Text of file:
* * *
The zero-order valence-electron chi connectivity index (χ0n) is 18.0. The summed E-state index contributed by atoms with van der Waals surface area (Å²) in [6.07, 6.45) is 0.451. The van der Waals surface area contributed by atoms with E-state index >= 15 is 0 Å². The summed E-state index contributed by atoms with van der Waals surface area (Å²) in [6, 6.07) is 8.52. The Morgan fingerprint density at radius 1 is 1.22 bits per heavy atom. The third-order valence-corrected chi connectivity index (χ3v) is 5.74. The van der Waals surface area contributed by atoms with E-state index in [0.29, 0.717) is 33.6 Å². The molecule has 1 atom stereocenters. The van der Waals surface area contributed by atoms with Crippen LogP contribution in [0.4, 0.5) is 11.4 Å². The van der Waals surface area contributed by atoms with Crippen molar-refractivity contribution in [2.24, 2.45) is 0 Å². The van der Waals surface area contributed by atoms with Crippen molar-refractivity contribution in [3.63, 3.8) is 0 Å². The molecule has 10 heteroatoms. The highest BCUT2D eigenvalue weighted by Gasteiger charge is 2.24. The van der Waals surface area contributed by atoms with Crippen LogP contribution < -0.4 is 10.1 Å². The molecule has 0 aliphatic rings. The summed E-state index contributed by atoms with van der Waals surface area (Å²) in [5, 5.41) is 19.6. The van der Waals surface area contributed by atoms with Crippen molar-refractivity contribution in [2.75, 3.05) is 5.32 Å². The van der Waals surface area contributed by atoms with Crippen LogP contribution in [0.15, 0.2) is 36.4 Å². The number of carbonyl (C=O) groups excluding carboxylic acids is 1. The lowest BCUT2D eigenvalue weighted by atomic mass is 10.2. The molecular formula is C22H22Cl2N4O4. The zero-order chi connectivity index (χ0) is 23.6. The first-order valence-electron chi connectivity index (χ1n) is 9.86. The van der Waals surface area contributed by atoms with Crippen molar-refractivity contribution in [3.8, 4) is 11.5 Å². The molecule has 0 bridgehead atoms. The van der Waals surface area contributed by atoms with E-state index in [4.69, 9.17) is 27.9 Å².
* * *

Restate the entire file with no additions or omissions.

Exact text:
The zero-order valence-electron chi connectivity index (χ0n) is 18.0. The summed E-state index contributed by atoms with van der Waals surface area (Å²) in [6.07, 6.45) is 0.451. The van der Waals surface area contributed by atoms with E-state index >= 15 is 0 Å². The summed E-state index contributed by atoms with van der Waals surface area (Å²) in [6, 6.07) is 8.52. The Morgan fingerprint density at radius 1 is 1.22 bits per heavy atom. The third-order valence-corrected chi connectivity index (χ3v) is 5.74. The van der Waals surface area contributed by atoms with E-state index in [0.29, 0.717) is 33.6 Å². The molecule has 1 atom stereocenters. The van der Waals surface area contributed by atoms with Crippen LogP contribution in [0.4, 0.5) is 11.4 Å². The van der Waals surface area contributed by atoms with Crippen molar-refractivity contribution in [2.24, 2.45) is 0 Å². The van der Waals surface area contributed by atoms with Crippen molar-refractivity contribution in [3.63, 3.8) is 0 Å². The molecule has 10 heteroatoms. The highest BCUT2D eigenvalue weighted by Gasteiger charge is 2.24. The van der Waals surface area contributed by atoms with Crippen LogP contribution < -0.4 is 10.1 Å². The molecule has 0 aliphatic rings. The summed E-state index contributed by atoms with van der Waals surface area (Å²) in [5, 5.41) is 19.6. The van der Waals surface area contributed by atoms with Crippen molar-refractivity contribution in [2.75, 3.05) is 5.32 Å². The van der Waals surface area contributed by atoms with Crippen LogP contribution in [0.15, 0.2) is 36.4 Å². The number of carbonyl (C=O) groups excluding carboxylic acids is 1. The lowest BCUT2D eigenvalue weighted by atomic mass is 10.2. The molecular formula is C22H22Cl2N4O4. The zero-order chi connectivity index (χ0) is 23.6. The first-order valence-electron chi connectivity index (χ1n) is 9.86. The van der Waals surface area contributed by atoms with Crippen molar-refractivity contribution in [3.8, 4) is 11.5 Å². The molecule has 0 bridgehead atoms. The van der Waals surface area contributed by atoms with E-state index in [4.69, 9.17) is 27.9 Å².